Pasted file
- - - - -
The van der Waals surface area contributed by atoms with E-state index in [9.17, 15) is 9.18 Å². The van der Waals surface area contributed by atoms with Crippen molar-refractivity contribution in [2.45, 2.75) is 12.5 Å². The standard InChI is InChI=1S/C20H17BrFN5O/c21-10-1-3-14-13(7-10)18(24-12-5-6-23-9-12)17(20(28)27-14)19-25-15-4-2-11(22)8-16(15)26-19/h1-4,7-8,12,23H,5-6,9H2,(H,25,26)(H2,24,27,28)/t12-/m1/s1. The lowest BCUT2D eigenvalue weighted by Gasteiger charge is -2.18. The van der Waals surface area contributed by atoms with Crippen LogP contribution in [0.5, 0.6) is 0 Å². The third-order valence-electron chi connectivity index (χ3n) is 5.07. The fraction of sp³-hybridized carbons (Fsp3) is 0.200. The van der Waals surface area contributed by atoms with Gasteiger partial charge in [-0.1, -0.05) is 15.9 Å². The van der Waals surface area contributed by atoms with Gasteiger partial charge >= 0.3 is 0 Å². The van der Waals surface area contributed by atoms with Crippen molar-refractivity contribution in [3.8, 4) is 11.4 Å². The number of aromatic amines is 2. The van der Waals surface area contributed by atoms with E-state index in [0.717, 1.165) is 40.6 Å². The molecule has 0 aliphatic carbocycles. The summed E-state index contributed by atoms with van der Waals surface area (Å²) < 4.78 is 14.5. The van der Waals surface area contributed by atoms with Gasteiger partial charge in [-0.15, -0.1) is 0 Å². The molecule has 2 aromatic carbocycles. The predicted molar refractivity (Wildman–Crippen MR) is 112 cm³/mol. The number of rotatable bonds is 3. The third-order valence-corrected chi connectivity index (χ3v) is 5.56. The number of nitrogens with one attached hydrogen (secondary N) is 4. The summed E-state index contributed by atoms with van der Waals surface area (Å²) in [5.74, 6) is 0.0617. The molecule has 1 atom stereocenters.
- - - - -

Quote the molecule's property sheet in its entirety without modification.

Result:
The van der Waals surface area contributed by atoms with E-state index in [9.17, 15) is 9.18 Å². The van der Waals surface area contributed by atoms with Crippen molar-refractivity contribution in [2.45, 2.75) is 12.5 Å². The standard InChI is InChI=1S/C20H17BrFN5O/c21-10-1-3-14-13(7-10)18(24-12-5-6-23-9-12)17(20(28)27-14)19-25-15-4-2-11(22)8-16(15)26-19/h1-4,7-8,12,23H,5-6,9H2,(H,25,26)(H2,24,27,28)/t12-/m1/s1. The lowest BCUT2D eigenvalue weighted by Gasteiger charge is -2.18. The van der Waals surface area contributed by atoms with Crippen LogP contribution in [0.5, 0.6) is 0 Å². The third-order valence-electron chi connectivity index (χ3n) is 5.07. The fraction of sp³-hybridized carbons (Fsp3) is 0.200. The van der Waals surface area contributed by atoms with Gasteiger partial charge in [-0.1, -0.05) is 15.9 Å². The van der Waals surface area contributed by atoms with Gasteiger partial charge >= 0.3 is 0 Å². The van der Waals surface area contributed by atoms with Crippen molar-refractivity contribution in [3.8, 4) is 11.4 Å². The number of aromatic amines is 2. The van der Waals surface area contributed by atoms with E-state index in [0.717, 1.165) is 40.6 Å². The molecule has 0 aliphatic carbocycles. The summed E-state index contributed by atoms with van der Waals surface area (Å²) < 4.78 is 14.5. The van der Waals surface area contributed by atoms with Gasteiger partial charge in [-0.15, -0.1) is 0 Å². The molecule has 2 aromatic carbocycles. The predicted molar refractivity (Wildman–Crippen MR) is 112 cm³/mol. The number of rotatable bonds is 3. The third-order valence-corrected chi connectivity index (χ3v) is 5.56. The number of nitrogens with one attached hydrogen (secondary N) is 4. The summed E-state index contributed by atoms with van der Waals surface area (Å²) in [5.74, 6) is 0.0617. The molecule has 1 atom stereocenters.